In Memory of Life | Alan Turing – Wikipedia

Source: Alan Turing – Wikipedia

Today is the anniversary of Alan Turings death in 1954. If you’ve ever used any type of computer in your life, this is the man to thank and honor.

Alan Turing

OBE FRS

Alan Turing Aged 16.jpg

Turing in 1927
Born 23 June 1912

Maida Vale, London, England

Died 7 June 1954 (aged 41)

Wilmslow, Cheshire, England

Cause of death Cyanide poisoning
Resting place Ashes scattered near Woking Crematorium[1]
Residence Wilmslow, Cheshire, England
Education Sherborne School[2]
Alma mater
Known for
Awards Smith’s Prize (1936)
Scientific career
Fields
Institutions
Thesis Systems of Logic Based on Ordinals (1938)
Doctoral advisor Alonzo Church[4]
Doctoral students Robin Gandy[4][5]
Influences Max Newman[6]
Signature
Alan Turing signature.svg

Alan Mathison Turing OBE FRS (/ˈtjʊərɪŋ/; 23 June 1912 – 7 June 1954) was an English computer scientist, mathematician, logiciancryptanalyst, philosopher, and theoretical biologist.[2] Turing was highly influential in the development of theoretical computer science, providing a formalisation of the concepts of algorithm and computation with the Turing machine, which can be considered a model of a general purpose computer.[7][8][9] Turing is widely considered to be the father of theoretical computer science and artificial intelligence.[10]

During the Second World War, Turing worked for the Government Code and Cypher School (GC&CS) at Bletchley Park, Britain’s codebreaking centre that produced Ultra intelligence. For a time he led Hut 8, the section which was responsible for German naval cryptanalysis. Here he devised a number of techniques for speeding the breaking of German ciphers, including improvements to the pre-war Polish bombe method, an electromechanical machine that could find settings for the Enigma machine. Turing played a pivotal role in cracking intercepted coded messages that enabled the Allies to defeat the Nazis in many crucial engagements, including the Battle of the Atlantic, and in so doing helped win the war.[11][12] Counterfactual history is difficult with respect to the effect Ultra intelligence had on the length of the war,[13] but at the upper end it has been estimated that this work shortened the war in Europe by more than two years and saved over fourteen million lives.[11]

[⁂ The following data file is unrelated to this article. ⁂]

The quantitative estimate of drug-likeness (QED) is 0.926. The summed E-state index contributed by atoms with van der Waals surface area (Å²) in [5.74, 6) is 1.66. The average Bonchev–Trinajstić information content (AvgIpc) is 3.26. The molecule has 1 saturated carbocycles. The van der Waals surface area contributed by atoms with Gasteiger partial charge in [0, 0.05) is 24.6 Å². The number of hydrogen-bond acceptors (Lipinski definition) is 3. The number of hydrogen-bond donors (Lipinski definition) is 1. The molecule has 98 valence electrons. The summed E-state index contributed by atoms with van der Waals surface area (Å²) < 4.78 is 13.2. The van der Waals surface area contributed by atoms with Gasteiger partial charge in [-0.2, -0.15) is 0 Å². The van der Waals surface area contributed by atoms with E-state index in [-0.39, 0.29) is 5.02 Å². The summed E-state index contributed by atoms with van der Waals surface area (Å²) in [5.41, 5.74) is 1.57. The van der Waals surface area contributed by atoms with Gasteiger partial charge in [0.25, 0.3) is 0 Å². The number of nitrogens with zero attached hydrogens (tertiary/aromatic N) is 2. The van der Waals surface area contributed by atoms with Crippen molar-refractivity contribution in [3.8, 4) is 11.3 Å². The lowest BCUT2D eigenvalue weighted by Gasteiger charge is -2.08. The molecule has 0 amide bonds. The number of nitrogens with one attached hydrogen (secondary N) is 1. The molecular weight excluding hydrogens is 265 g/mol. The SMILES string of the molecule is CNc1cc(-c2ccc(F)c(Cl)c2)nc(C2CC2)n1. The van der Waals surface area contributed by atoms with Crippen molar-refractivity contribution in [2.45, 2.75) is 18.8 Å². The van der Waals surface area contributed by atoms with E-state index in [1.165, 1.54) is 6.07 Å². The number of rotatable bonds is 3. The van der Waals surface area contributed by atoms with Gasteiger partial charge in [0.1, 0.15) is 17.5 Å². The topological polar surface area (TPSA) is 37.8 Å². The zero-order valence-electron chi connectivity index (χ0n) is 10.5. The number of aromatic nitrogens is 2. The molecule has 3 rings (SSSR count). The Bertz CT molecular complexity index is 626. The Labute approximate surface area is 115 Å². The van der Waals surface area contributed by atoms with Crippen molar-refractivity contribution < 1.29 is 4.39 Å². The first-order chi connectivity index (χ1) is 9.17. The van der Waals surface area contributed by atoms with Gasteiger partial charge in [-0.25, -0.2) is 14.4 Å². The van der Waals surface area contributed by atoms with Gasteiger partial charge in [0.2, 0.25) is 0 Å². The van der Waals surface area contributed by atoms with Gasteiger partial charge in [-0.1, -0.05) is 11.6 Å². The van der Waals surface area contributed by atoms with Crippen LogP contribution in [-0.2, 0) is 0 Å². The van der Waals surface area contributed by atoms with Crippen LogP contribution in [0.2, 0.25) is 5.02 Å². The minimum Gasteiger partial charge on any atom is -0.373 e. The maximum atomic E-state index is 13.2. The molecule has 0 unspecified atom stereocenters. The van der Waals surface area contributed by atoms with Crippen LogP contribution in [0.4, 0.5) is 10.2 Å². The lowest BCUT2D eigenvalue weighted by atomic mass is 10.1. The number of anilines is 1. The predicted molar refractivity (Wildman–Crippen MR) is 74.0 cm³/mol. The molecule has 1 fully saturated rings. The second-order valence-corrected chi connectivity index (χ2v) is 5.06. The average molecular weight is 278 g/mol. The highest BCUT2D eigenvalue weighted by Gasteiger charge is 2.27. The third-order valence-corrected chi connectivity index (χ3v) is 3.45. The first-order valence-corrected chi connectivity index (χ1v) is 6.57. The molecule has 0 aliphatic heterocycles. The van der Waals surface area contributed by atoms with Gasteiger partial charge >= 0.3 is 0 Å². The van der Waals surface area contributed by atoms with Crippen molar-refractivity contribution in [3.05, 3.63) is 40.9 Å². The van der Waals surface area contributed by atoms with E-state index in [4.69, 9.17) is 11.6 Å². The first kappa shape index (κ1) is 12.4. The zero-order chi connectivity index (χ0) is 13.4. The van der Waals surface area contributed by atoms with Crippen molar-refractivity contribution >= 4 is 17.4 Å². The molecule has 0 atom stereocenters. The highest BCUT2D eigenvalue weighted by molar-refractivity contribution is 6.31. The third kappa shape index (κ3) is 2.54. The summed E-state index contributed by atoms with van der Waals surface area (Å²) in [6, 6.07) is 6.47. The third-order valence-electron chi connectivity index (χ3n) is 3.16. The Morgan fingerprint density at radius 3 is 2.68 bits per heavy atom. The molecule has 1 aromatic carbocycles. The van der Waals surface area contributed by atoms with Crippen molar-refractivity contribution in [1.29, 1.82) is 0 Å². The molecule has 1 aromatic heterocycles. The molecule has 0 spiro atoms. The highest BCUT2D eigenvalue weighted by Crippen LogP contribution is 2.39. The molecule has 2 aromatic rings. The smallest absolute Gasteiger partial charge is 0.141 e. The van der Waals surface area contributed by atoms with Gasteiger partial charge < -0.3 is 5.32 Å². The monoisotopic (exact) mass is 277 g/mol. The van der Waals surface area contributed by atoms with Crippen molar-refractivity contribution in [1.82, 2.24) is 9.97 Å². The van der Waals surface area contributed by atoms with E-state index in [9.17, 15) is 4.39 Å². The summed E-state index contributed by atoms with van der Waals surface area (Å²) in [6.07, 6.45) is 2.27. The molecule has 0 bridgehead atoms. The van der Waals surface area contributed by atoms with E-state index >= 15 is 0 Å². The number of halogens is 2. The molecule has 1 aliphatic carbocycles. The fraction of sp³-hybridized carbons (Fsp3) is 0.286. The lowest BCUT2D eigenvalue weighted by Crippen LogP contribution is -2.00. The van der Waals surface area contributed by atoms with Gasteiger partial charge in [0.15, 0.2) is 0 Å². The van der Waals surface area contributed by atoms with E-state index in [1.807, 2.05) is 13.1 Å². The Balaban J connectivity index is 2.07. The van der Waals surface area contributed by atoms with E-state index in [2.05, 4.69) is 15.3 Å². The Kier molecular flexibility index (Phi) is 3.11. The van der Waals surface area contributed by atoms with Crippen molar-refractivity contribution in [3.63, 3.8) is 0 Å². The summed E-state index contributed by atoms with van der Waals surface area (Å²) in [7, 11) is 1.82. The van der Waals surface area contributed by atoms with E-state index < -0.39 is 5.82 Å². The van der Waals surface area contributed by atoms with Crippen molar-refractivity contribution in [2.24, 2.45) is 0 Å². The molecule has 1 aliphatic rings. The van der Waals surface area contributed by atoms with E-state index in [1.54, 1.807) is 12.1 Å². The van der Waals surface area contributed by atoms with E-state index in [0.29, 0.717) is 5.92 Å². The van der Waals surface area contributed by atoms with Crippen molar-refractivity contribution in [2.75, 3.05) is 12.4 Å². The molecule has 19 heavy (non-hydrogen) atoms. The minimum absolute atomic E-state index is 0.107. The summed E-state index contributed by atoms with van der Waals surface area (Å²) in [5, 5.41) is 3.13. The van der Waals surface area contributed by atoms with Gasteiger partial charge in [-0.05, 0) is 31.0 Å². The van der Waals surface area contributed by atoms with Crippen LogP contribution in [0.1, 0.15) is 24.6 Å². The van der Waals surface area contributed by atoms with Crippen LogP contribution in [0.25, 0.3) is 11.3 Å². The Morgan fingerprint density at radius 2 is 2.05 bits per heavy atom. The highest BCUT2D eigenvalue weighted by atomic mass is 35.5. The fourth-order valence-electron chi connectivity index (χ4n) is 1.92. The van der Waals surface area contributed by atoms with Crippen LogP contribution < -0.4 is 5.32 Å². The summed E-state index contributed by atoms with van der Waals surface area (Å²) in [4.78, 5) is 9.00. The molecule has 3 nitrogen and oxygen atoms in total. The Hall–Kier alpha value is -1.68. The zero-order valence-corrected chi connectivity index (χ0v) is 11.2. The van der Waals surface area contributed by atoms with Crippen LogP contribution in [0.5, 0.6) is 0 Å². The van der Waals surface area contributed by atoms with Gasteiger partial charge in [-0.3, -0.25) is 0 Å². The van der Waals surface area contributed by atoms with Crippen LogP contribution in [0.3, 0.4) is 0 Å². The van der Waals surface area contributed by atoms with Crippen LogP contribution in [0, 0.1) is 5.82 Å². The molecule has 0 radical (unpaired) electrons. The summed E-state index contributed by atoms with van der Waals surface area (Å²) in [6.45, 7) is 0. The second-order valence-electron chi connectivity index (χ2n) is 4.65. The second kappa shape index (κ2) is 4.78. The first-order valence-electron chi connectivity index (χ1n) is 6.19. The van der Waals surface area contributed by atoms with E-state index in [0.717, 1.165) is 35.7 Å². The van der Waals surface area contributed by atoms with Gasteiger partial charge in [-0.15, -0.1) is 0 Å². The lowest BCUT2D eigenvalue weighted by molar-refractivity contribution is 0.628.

After the war, Turing worked at the National Physical Laboratory, where he designed the ACE, among the first designs for a stored-program computer. In 1948 Turing joined Max Newman‘s Computing Machine Laboratory at the Victoria University of Manchester, where he helped develop the Manchester computers[14] and became interested in mathematical biology. He wrote a paper on the chemical basis of morphogenesis,[3] and predicted oscillating chemical reactions such as the Belousov–Zhabotinsky reaction, first observed in the 1960s.

Turing was prosecuted in 1952 for homosexual acts, when by the Labouchere Amendment, “gross indecency” was a criminal offence in the UK. He accepted chemical castration treatment, with DES, as an alternative to prison. Turing died in 1954, 16 days before his 42nd birthday, from cyanide poisoning. An inquest determined his death as suicide, but it has been noted that the known evidence is also consistent with accidental poisoning.[15] In 2009, following an Internet campaign, British Prime Minister Gordon Brown made an official public apology on behalf of the British government for “the appalling way he was treated.” Queen Elizabeth II granted him a posthumous pardon in 2013.[16][17][18] The Alan Turing law is now an informal term for a 2017 law in the United Kingdom that retroactively pardoned men cautioned or convicted under historical legislation that outlawed homosexual acts.[19]

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